Apple to enable full song sharing in next major iTunes release

By on June 28, 2012, 12:30 PM

Rumors that surfaced earlier this month claimed Apple would be removing Ping from the next major release of iTunes, essentially chalking it up as a failed endeavor.

Now we are hearing more rumblings related to the topic, this time suggesting that Cupertino is planning to add new features to iTunes that would facilitate music sharing among friends.

Bloomberg says that people with direct knowledge of the matter have told them that Apple is negotiating new licensing deals with record labels that would allow friends to share or recommend full songs with each other, much like Spotify’s service already does.

This would be a vast improvement over Ping which only lets users share a 90-second clip of a song with friends.

Other new features include deeper Facebok and Twitter integration in iTunes which will let people share what they are listening to. Again, this sounds a lot like Spotify’s ability to stream listening information to a user’s Facebook profile.

The publication also points out that Apple will put more emphasis on iCloud with iTunes. This is already evident as the company recently released a dedicated Podcast app for iOS devices, effectively relocating the service from within iTunes.

What’s your take on these new features, specifically related to music sharing? Do you like the idea of being able to see what your friends are listening to or do you believe it will only further clutter your Facebook news stream?




User Comments: 4

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gwailo247, TechSpot Chancellor, said:

With everything out there available on Youtube, I really think that both the software companies and the media companies are making way too big of a deal of all this sharing and licensing, etc.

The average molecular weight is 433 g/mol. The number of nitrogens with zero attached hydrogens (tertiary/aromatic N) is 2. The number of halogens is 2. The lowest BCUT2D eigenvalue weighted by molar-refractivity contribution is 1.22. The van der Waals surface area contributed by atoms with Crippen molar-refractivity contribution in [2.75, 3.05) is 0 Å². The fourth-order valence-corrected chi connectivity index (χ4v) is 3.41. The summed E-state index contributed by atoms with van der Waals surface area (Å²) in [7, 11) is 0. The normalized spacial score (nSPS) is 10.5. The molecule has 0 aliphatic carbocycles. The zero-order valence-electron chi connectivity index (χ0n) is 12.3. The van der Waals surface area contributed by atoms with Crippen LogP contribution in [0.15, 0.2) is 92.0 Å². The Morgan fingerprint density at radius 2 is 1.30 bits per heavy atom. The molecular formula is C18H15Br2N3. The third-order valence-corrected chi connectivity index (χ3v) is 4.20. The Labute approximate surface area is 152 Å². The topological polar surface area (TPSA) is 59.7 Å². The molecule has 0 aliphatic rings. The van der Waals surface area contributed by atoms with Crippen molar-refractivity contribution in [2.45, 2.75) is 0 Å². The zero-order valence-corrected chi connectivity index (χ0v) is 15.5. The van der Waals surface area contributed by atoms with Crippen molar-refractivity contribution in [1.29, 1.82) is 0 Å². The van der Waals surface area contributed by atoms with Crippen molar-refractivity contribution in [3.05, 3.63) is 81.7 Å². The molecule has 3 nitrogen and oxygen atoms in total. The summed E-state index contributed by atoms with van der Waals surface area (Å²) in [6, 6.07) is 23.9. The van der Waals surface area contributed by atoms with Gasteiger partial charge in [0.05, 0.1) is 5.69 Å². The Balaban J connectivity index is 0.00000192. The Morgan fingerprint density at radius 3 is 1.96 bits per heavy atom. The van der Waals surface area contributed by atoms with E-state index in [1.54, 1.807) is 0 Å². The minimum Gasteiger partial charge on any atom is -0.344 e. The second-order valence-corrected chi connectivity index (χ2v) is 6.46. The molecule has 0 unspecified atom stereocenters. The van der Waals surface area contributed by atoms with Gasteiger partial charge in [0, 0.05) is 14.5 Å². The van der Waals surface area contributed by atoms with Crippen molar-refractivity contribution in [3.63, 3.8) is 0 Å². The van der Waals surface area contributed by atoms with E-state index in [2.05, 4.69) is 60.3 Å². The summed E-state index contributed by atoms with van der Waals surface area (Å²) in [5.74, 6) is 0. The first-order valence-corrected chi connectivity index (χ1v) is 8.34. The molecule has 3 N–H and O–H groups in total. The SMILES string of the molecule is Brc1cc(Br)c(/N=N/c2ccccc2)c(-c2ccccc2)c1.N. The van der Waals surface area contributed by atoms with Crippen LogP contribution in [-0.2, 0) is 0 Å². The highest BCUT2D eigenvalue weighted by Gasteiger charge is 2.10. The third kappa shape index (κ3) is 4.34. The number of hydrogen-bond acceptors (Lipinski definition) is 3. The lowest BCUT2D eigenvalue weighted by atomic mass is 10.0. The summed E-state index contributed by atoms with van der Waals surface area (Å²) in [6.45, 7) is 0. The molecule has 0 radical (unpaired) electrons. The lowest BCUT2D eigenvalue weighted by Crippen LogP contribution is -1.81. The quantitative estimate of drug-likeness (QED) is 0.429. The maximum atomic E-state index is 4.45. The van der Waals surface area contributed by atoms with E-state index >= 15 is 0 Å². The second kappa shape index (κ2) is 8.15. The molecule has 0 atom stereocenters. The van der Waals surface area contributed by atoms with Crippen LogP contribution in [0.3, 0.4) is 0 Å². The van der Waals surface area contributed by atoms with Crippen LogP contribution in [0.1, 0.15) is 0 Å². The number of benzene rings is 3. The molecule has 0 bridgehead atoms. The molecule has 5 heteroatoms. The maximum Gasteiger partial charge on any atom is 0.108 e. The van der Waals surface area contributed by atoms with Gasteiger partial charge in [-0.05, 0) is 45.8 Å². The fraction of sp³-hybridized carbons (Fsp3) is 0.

All I need to do is post a youtube link on my FB wall, and everyone that wants to listen to the song can listen to it. At that point they can buy it, rip it off youtube, rent it, whatever. Do I need to know every song they listen to? Not really.

In my experience if someone thinks a song is really cool, they'll post a link to Youtube and say "this song is awesome". And if there are 20 of my friends who 'like' the link, then it means that they all recommend it too. I already get too much crap on my wall as it is, don't need to know every article read, web page visited or song listened to.

psycros psycros said:

The only "music sharing" that 99% of users care about happens on torrent sites. I can't wait for this social networking fad to die out.

TJGeezer said:

"social networking fad" - good one :-)

Actually, I can see that people might decide to get out of each other's pockets a bit - once they hit adulthood, anyway - but as for it dying out, nah. Services like The Source and CompuServe were based on the urge for social networking, long before the Internet. People gathered in interest groups to trade all sorts of information and opinions around, some of the info highly personal. Current networks just do it better, is all. The urge seems basic, like membership in a community, artificially created or not. Think: sports fans, political causes, ...

Then there are people like me, who find Twitter and Facebook about as appealing as cholera. Takes all types.

SNGX1275 SNGX1275, TS Forces Special, said:

I think its a good move. My roommate had some friends from out of town (on business) over a couple nights ago and we were all sitting around having a good time. Then somebody brought up some song, few minutes later we were youtubing stuff that each of us wanted to the rest of the group to hear.

A couple other times in the past I've had very similar things happen with people. I've found some really cool music that way that I would have never found on my own.

I don't necessarily need to see it on FB all the time, but you can unsubscribe from certain things friends update, so its probably not that big of a deal. When I was an undergrad if FB had been around I would have loved something like this to learn about new music from friends.

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